Juneteenth: Celebrating History

On June 19, 1939, a 12-year-old girl experienced the loss of the home her family moved into four days earlier. A mob of 500 people who didn’t want her kind there destroyed the home, and it was burnt to the ground. Fourteen law enforcement vehicles were at the scene that evening but they did nothing to prevent the property damage and destruction.

Seventy-four years to the day before, Major General Granger had ridden in to Galveston, Texas and made the announcement that President Lincoln, who had since died, had set the slaves in all the confederate states free. The news arrived two and a half years after the Emancipation Proclamation had gone into effect! Celebrations have been held on June 19th, also known as “Juneteenth” since.

Seventy-eight years after the fiery loss of her family’s home, the 90-year-old woman, Opal Lee, went on a walking campaign to Washington, D.C. to meet with President Obama and to urge US Congress to recognize Juneteenth as a national day of observance.

Texas, appropriately, had been the first state to officially recognize Juneteenth in 1980. Today, 47 out of the 50 states recognize it as a state holiday or day of observance. Only Hawaii and the Dakotas do not observe this Cel-Liberation, as some call it. It is also known as Freedom day or Jubilee day.

Opal Lee sees Juneteenth as a celebration for all, not just for the descendants of those who were freed to celebrate the Emancipation. “The slaves didn’t free themselves. It took all kinds of people — Quakers, abolitionists — to get the slaves free,” she says.

I think this celebration of the last people to hear of the freedom of the slaves in the confederacy is an important bit of history. And I can’t help but admire the indomitable spirit of this retired teacher who promotes the remembrance of it.

If you want to learn more about Mrs. Opal Lee or about Juneteenth, you can watch an oral history interview here. I encourage you to do it. Her story is a fascinating one.

Stress and the Brain

In sharing this, I risk over-simplifying something I learned from the book “The Disordered Mind: What Unusual Brains Tell Us About Ourselves” by Eric Kandel. As a side note, it is a fascinating book for anyone interested in how the mind works.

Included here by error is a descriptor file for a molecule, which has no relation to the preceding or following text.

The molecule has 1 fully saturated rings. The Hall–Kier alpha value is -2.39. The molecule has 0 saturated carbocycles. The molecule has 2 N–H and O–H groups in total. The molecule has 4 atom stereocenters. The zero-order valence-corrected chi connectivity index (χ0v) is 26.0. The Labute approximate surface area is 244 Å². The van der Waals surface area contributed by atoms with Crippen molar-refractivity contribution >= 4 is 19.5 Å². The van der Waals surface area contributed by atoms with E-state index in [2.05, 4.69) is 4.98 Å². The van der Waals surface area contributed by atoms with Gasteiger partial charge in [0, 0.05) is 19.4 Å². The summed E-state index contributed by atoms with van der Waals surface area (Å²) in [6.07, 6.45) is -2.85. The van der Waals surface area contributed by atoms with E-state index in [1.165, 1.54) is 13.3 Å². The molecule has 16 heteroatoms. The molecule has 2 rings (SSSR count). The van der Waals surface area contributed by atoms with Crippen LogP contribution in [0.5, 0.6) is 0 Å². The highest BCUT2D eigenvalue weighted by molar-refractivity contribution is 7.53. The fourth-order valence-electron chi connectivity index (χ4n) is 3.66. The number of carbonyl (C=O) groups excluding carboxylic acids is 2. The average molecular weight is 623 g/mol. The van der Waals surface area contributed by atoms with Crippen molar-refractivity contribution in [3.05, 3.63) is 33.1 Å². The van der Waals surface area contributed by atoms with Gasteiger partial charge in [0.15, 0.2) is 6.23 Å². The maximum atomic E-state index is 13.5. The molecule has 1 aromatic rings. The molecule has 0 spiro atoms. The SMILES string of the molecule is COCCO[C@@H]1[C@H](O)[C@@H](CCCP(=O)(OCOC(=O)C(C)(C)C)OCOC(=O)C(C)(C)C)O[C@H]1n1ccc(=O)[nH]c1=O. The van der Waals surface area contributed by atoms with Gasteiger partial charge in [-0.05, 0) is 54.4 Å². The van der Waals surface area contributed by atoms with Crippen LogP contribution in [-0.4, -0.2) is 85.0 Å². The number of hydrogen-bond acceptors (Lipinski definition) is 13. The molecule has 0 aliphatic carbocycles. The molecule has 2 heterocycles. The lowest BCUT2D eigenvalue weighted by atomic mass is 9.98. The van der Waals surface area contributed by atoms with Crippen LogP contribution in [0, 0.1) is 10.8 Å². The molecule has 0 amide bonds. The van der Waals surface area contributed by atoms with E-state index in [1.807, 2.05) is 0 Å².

Here is the part that I still remember over a year later, in lay terms: On-going stress and depression have virtually the same physical effect on the neurology of the brain. This effect is somewhat cyclical, as the changes in neurological connections lead to patterns of thinking and experience that result in growing depression and reinforce the neurological effects.

In order to correct these patterns once they are developed, the most effective treatment is both medical intervention to interrupt the physical effects and training to change the way the brain works.

The treatments do not work as well alone. Without addressing the physical changes in the brain, retraining thinking is less effective, if it works at all. Without the brain training, the medical intervention doesn’t change the brain, so the same problems remain as soon as any medical treatment discontinues.

An analogy: There is a road full of potholes. Because of the potholes, the road is not as useful as it was made to be. A road crew could come out and work on the road, but if people are driving on it while they are working, the road will not be smooth. But just closing off the road will not change the potholes. In order to fix the problem properly, the road crew needs to close the road down, and resurface the road.

Now, why on earth would I bring this up a year after I read it?

I doubt I am the only one who has experienced stress recently. How is your brain doing?

Setting the Stage

I had a whole page  written about why I am writing, and what kinds of interactions are acceptable here. But it’s really simple. I’m human. I’m going to make mistakes and get things wrong, even though I’m not going to try to do that. I’ll probably offend people too.

And like so many of us, I have spent a lot of my life worrying about what people think. But the problem with worrying is that not only does it not actually tell you what they think, it also prevents you from improving their impression! So I will do my best not to worry about impressions here, but just do the best I can to communicate well.

One of my passions in life is learning. I love to learn, and I also love to pass on that learning to others.  And very simply put, that’s what this is about. Because once upon a time, I wanted to write. And I started to write. And I realized how very little I really knew about life. So I set out to learn as much as I could – only to realize I had far more to learn than I first knew.

Eventually I realized I could either go ahead and write what I do know, or give up on my dream.

I’m not fond of giving up.

So here we are, in a place created so I could share some things I’ve learned. And most likely, I’ll learn more along the way.

Maybe you can too. Welcome.